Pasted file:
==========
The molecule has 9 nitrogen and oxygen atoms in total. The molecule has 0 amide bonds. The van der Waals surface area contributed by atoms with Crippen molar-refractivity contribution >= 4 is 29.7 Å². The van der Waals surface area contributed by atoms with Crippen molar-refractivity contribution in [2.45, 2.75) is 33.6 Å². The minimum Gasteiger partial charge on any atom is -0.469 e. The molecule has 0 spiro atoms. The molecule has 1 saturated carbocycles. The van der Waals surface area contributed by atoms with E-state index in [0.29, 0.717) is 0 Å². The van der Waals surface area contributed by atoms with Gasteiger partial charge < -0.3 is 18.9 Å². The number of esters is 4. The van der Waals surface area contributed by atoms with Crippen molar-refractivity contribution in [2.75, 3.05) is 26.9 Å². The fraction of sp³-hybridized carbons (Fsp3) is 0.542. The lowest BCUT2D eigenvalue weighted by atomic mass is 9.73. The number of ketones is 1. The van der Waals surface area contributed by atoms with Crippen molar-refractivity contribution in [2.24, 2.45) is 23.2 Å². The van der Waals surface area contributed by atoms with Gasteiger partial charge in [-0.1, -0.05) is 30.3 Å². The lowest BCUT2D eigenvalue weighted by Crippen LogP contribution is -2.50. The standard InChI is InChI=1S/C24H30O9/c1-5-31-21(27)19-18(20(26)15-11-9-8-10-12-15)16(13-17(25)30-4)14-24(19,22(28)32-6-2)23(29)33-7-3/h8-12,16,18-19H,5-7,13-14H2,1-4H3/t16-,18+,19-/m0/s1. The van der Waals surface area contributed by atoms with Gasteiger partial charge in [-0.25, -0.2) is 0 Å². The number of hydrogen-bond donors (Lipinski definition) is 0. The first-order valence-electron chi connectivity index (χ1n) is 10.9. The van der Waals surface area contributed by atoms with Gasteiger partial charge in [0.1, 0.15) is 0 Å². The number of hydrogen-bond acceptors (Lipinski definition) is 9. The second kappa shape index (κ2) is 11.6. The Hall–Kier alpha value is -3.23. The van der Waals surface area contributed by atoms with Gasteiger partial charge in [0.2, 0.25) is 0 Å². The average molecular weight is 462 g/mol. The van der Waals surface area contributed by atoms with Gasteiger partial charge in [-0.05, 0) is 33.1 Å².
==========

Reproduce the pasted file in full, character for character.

The molecule has 9 nitrogen and oxygen atoms in total. The molecule has 0 amide bonds. The van der Waals surface area contributed by atoms with Crippen molar-refractivity contribution >= 4 is 29.7 Å². The van der Waals surface area contributed by atoms with Crippen molar-refractivity contribution in [2.45, 2.75) is 33.6 Å². The minimum Gasteiger partial charge on any atom is -0.469 e. The molecule has 0 spiro atoms. The molecule has 1 saturated carbocycles. The van der Waals surface area contributed by atoms with E-state index in [0.29, 0.717) is 0 Å². The van der Waals surface area contributed by atoms with Gasteiger partial charge < -0.3 is 18.9 Å². The number of esters is 4. The van der Waals surface area contributed by atoms with Crippen molar-refractivity contribution in [2.75, 3.05) is 26.9 Å². The fraction of sp³-hybridized carbons (Fsp3) is 0.542. The lowest BCUT2D eigenvalue weighted by atomic mass is 9.73. The number of ketones is 1. The van der Waals surface area contributed by atoms with Crippen molar-refractivity contribution in [2.24, 2.45) is 23.2 Å². The van der Waals surface area contributed by atoms with Gasteiger partial charge in [-0.1, -0.05) is 30.3 Å². The lowest BCUT2D eigenvalue weighted by Crippen LogP contribution is -2.50. The standard InChI is InChI=1S/C24H30O9/c1-5-31-21(27)19-18(20(26)15-11-9-8-10-12-15)16(13-17(25)30-4)14-24(19,22(28)32-6-2)23(29)33-7-3/h8-12,16,18-19H,5-7,13-14H2,1-4H3/t16-,18+,19-/m0/s1. The van der Waals surface area contributed by atoms with Gasteiger partial charge in [-0.25, -0.2) is 0 Å². The number of hydrogen-bond donors (Lipinski definition) is 0. The first-order valence-electron chi connectivity index (χ1n) is 10.9. The van der Waals surface area contributed by atoms with Gasteiger partial charge in [0.1, 0.15) is 0 Å². The number of hydrogen-bond acceptors (Lipinski definition) is 9. The second kappa shape index (κ2) is 11.6. The Hall–Kier alpha value is -3.23. The van der Waals surface area contributed by atoms with Gasteiger partial charge in [0.2, 0.25) is 0 Å². The average molecular weight is 462 g/mol. The van der Waals surface area contributed by atoms with Gasteiger partial charge in [-0.05, 0) is 33.1 Å².